By Bia Labate and Sergio Vidal
Translated by Luana Malheiro; Revised by Brian Anderson
From the 1st to 4th of June in Porto Seguro, Bahia, Brazil, the largest Latin American event in anthropology took place – the 26th Meeting of the Brazilian Anthropology Association (ABA). This year the organizers of the ABA brought two proposals to life: one a Round Table discussion and the other a Working Group to discuss the “War on Drugs”.
On June 2nd, Dr. Edward MacRae, one of the founders-researchers of NEIP (the Interdisciplinary Group for the Study of Psychoactives) led the Round Table discussion entitled “Formal and informal controls of psychoactive substance use”. The room of the Round Table was packed and the discussion featured commentaries by the researchers Thiago Rodrigues (PUC/SP; NEIP), Paulo César Pontes Fraga (UESC), and Eduardo Viana Vargas (UFMG;NEIP), one of the most recent addition to NEIP.
Eduardo Vargas suggested that we should go beyond the categories as “substance itself”, “set” and “setting” to think about the question of drugs and, from a reading of the theory of Bruno Latour, to think about the notion of the “event” in drug use, about the ecstasy in agent-making and not just in agency. Paulo Fraga discussed the symbolic logic and material of marijuana’s polygon, and Thiago Rodrigues drew a wide network of historical and political relations and policies that make possible the establishment of the prohibition of drugs, considering also “the success of the policy failures of the war on drugs” (e.g. in whose interest it is and why to continue Prohibition and complete its goal of banning the consumption of psychoactive substances the world over).
June 3rd was the launching of the book “Religiões Ayahuasqueiras: um balanco bibliografico” by Bia Labate, Isabel de Rose and Rafael Guimarães dos Santos. On the same day was also the beginning of the Working Group on Psychoactive Substances: Culture and Politics, which included presentations of different works on the topic, with emphasis on the religious use of psychoactive plants, especially in modalities related to ayahuasca and jurema.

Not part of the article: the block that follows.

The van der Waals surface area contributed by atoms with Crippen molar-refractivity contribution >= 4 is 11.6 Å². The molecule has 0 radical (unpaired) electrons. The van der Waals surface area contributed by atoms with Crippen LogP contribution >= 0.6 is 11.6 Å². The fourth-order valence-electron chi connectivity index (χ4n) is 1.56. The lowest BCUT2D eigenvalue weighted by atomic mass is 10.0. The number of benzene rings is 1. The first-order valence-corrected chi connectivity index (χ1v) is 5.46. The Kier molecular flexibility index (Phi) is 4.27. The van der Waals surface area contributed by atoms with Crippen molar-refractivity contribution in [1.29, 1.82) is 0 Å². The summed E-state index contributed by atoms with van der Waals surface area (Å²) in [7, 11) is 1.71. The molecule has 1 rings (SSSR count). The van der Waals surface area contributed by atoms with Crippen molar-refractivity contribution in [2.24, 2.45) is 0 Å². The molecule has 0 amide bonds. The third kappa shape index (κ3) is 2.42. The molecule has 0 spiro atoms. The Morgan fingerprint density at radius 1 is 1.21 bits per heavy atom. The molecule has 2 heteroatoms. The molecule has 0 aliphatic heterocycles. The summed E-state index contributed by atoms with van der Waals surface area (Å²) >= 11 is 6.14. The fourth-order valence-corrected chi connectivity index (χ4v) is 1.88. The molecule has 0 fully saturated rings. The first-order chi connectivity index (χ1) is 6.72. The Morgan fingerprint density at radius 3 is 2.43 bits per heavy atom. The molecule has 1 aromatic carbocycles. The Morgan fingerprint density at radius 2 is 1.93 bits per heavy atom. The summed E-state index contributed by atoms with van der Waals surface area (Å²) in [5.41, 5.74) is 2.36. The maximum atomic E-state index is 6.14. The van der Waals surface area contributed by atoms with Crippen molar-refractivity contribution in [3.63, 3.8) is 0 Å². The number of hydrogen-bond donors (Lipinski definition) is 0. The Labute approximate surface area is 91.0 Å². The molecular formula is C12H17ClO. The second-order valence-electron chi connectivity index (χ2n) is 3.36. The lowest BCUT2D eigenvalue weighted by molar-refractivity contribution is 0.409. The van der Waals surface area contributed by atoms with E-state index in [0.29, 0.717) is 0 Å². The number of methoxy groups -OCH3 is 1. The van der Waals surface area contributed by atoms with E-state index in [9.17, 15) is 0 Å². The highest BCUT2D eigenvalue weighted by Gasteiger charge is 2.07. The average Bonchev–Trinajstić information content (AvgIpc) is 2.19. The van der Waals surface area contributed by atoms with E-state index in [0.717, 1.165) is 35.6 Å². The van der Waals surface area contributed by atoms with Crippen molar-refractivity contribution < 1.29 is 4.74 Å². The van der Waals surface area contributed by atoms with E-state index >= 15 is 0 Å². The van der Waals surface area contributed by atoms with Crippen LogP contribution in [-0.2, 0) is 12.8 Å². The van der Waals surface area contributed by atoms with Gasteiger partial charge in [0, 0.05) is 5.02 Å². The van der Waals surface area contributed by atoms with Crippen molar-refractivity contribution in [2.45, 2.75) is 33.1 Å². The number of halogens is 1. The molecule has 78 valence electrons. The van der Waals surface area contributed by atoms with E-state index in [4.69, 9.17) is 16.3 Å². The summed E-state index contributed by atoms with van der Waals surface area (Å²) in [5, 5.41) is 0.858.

June 4th saw the last two sessions of the Working Group take place with presentations on various topics, such as drug use among academics, at rave parties in the Northeast of Brazil, public service measures for treating the drug-dependent, the new Brazilian law on narcotics and the discourses of physicians about drugs, among others.
Sergio Vidal discussed the need for more institutionalization of the discussion on drugs within the Brazilian Association of Anthropology and the need for a more effective dialogue between anthropology and other disciplines in order to help guide the development of public policies ands laws on the subject. The researcher noted that the issue of drugs has not been part of the discussion of the themes of the standing committees of the ABA.
Moreover, it was emphasized that in 2004 the ABA had refused an invitation to attend the Cannabis Sativa and Cannabinoid Substances in Medicine Symposium in order to take part in the debate “Should Cannabis Sativa remain in Tier IV of the Convention of 1961?”. It was suggested that the ABA’s absence may have influenced the decision contained in Decree 5.912/06 that allows the anthropologist representative of the National Anti-drug Council (CONAD) to not be appointed by the ABA, but rather by the President of CONAD, General Jorge Armando Felix, Chief Minister of Institutional Security in the Cabinet of the Presidency of the Republic.
Some of the topics that have preoccupied researchers in this area relate to legal and ethical issues. In relation to the former, was the concern that several prominent researchers in the field are being prosecuted or threatened with legal action on the grounds or their research activities. Regarding the latter, are the challenges that researchers in this area must face in their day-to-day efforts, such as the difficulty to obtain “informed consent” from their informants (normally a signed document stating that the research subject is aware of what the research entails and that they agree to participate), the frequent demands of the councils of medical ethics, which limit the activities of anthropologists, especially those related to the study of illicit activities.
This meeting of the ABA was a particularly fruitful time – we’d venture to say, even historic – because the ABA accepted to host a Round Table and a Working Group on psychoactive substances. Before that, at least as far as our colleagues can remember, only one such event had occurred previously – that of the Working Group on Psychoactive Substances at the 20th meeting of the ABA in Salvador in 1996 (also organized by Edward MacRae).
Remember that even if social scientists address the excessive medicalization of the debate about the use of psychoactive substances in society, the theme of “drugs” is still quite marginalized within their own social sciences. Apparently, this is beginning to turn around.
Sources: Alto das Estrelas e ANANDA